The station changed hands in the spring of 1996 and became the market's original WB affiliate, with Kids' WB programming airing late in the afternoons. TBN and other Christian programming continued to air outside of late afternoon and prime time hours until September 1996. At that point, TBN programming continued to air from 9 a.m. to noon, from midnight to 7 a.m. on weekdays, and until 3 p.m. on Sundays. The station also changed its call sign to the current WNYO-TV on October 24.[3] Because channel 26 was still not operable, the Christian WNYB intellectual unit was unable to move there in 1996. Finally in January 1997, the Christian programming moved to channel 26, along with the WNYB call letters. Sinclair Broadcast Group purchased WNYO-TV in 2001, creating a duopoly with WUTV, which it had already owned since 1997.

As seen in June 2022, WNYO shares this studio building in North Buffalo with sister station WUTV.
As seen in June 2022, WNYO shares this studio building in North Buffalo with sister station WUTV.

On January 24, 2006, CBS Corporation (the parent company of UPN) and the Warner Bros. unit of Time Warner announced that The WB and UPN would be shut down. The two companies decided to replace both The WB and UPN with The CW (the name representing the first initial of its corporate parents), a new network that combined select programs from those networks with newer series.[4][5]

On February 22, News Corporation announced that it would start up another new network called MyNetworkTV.[6][7] This new service, which would be a sister to Fox, would be operated by Fox Television Stations and its syndication division Twentieth Television. MyNetworkTV was created in order to give UPN and WB stations that were not mentioned as becoming CW affiliates another option besides becoming an independent station, and to compete against The CW. WNYO-TV became an affiliate of the network when MyNetworkTV launched on September 5, 2006.


On August 16, 2004, WNYO-TV established a news department and began airing an hour-long weeknight prime time newscast at 10 p.m. in an attempt to compete with the nightly WIVB-TV-produced news broadcast on WNLO. Known as WB 49 News at 10, it was part of Sinclair's centralized News Central operation based at the company's headquarters in Hunt Valley, Maryland. Although national news, weather forecasts, and some sports segments originated from News Central, local news and sports segments were based at WNYO-TV's studios. It also aired The Point, a one-minute conservative political commentary, as did all Sinclair-owned stations with newscasts.

The company ultimately chose to develop a news department for WNYO-TV as opposed to sister station WUTV, despite the fact that Fox requested its affiliates to air local news in the early 1990s to strengthen programming on the young fourth network. This was due to the fact that the ratings of the syndicated sitcom reruns at 10 p.m. on WUTV were especially high in southern Ontario. Ironically, WUTV was far more popular in Canada than it was its own home market, at times even beating Hamilton, Ontario independent CHCH-TV.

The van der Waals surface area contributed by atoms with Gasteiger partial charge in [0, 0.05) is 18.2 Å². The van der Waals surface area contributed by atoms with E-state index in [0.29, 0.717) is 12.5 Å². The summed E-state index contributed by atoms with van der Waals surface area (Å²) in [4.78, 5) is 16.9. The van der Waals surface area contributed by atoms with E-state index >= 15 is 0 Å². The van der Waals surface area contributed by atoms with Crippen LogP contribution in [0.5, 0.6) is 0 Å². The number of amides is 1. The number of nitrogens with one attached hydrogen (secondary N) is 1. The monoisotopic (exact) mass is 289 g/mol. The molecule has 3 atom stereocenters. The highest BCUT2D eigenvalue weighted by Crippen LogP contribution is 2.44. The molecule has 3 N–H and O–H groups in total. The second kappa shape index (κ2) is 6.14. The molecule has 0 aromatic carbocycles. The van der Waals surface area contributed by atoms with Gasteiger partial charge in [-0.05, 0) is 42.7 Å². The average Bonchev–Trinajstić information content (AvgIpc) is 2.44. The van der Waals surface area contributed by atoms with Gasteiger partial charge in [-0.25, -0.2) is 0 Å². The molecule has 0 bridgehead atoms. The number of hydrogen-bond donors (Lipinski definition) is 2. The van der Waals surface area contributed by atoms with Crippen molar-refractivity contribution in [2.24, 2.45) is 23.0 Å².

Roughly twelve months after the inaugural newscast on WNYO-TV, the national News Central operation officially folded at the end of March 2006, which effectively also forced the end of the WNYO-TV newscast. The newscast had shown some signs of growth, but never seriously challenged WNLO's 10:00 newscast, in part due to the lack of locally produced weather segments (Western New York has always placed a high priority on its local meteorologists, mainly due to the mesoscale influences of Lake Erie) and a general lack of investment. Prior to the News Central shutdown, WNYO-TV had the smallest local news staff of any of the four television newsrooms in Buffalo, even smaller than that of radio station WBEN.

On April 13 of that year, Sinclair announced that Gannett-owned NBC affiliate WGRZ (channel 2) would begin producing a new weeknight prime time newscast at 10 p.m. for WNYO-TV through a news share agreement. Under the terms of the agreement, and in contrast to WNYO-TV's previous newscast, Sinclair was contractually forbidden from having any editorial control over the newscasts.[8] This was WGRZ's second attempt at a 10 p.m. newscast, after producing one for Pax TV (now Ion) owned-and-operated station WPXJ-TV (channel 51) from 2001 to 2003. Originally to be called 2 On NYO 10 at 10, the WNYO-TV newscast premiered on April 20 as 2 News on 49, 10 at 10; the newscast was later retitled as Channel 2 News at 10. It originated from WGRZ's studios on Delaware Avenue/NY 384 in Downtown Buffalo. The newscast originally aired ten minutes of news and weather with a sports program, called The Sports Zone, completing the half-hour. However, due to low ratings, The Sports Zone was cut to only a 6–8 minute segment. It consistently lagged behind the WIVB-TV-produced newscast on WNLO in the ratings for numerous reasons. In 2011, the newscast was again reformatted to "10 at 10," which counts up the top news stories of the day in ascending order, from the tenth-most at the beginning of the newscast to the most important story near the middle. Although seemingly counterintuitive, the move did draw viewers who had already caught the top stories on WNLO and wanted to catch WNYO-TV's top stories.

On February 17, 2010, WGRZ became the first Buffalo station to offer its newscasts in widescreen enhanced definition. However, all of the video was still produced entirely in 4:3 standard definition, which was then cropped to a 16:9 aspect ratio and upconverted to 1080i in the control room for broadcast. The WGRZ newscast on WNYO-TV remained in pillarboxed 4:3 standard definition as the station lacked a modern master control at its separate facility in order to receive the newscast in widescreen. WGRZ upgraded to full HD on October 29, 2011.